Research Methodology in Hospitality

Business events, such as conferences and conventions, are big business
internationally. International Congress and Convention Association statistics give a good indication of the global conference market, suggesting that over the last decade, international association meetings globally have nearly doubled from 3,713 in 1997 to 6,681 in 2007.

ICCA statistics also indicate that the estimated total expenditure of delegates attending international meetings in 2007 was US$11.3 billion, or US$1.6 million per meeting. This highlights the importance of the industry and of research in this field.

As is the case for most organizations, breaking even or making a profit is often the economic aim behind holding a conference. It is not unusual for conferences to make a loss, but in the current global financial crisis, increasing pressure is being placed upon conference organizers to ensure that conferences do not make a loss.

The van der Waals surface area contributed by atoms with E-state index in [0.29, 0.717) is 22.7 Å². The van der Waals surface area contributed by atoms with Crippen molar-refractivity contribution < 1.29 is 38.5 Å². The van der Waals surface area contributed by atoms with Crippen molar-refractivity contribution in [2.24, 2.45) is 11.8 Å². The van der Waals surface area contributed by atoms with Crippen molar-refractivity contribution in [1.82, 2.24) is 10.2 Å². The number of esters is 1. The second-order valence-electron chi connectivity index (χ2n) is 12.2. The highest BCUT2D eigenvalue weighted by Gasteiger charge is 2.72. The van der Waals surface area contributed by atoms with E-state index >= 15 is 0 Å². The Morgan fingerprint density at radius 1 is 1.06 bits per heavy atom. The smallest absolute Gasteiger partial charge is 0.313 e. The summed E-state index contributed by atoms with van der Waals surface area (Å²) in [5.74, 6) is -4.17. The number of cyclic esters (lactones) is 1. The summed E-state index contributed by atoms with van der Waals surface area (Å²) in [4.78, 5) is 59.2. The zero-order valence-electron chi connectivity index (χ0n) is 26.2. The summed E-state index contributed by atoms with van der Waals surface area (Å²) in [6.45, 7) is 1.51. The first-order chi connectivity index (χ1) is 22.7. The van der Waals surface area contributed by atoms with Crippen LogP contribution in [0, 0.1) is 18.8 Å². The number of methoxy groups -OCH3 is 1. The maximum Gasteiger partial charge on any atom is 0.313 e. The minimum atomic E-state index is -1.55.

Usually, this requires the conference organizers to maximize attendees, since it is the number of delegates attending the conference that is most influential in determining whether a conference makes a profit or loss. This is known as “delegate boosting.” At the same time, many companies are seeking ways to cut costs, and business travel is often one of the first areas of the budget to be cut, which may result in fewer delegates attending interstate or international conferences.

In view of these trends, the aim of this article is to examine the profile of a sample of conference delegates, understand their motivations for attending, and investigate the possibility of segmenting them using demographic characteristics in order to assess and identify the most effective marketing strategies for boosting delegate attendance.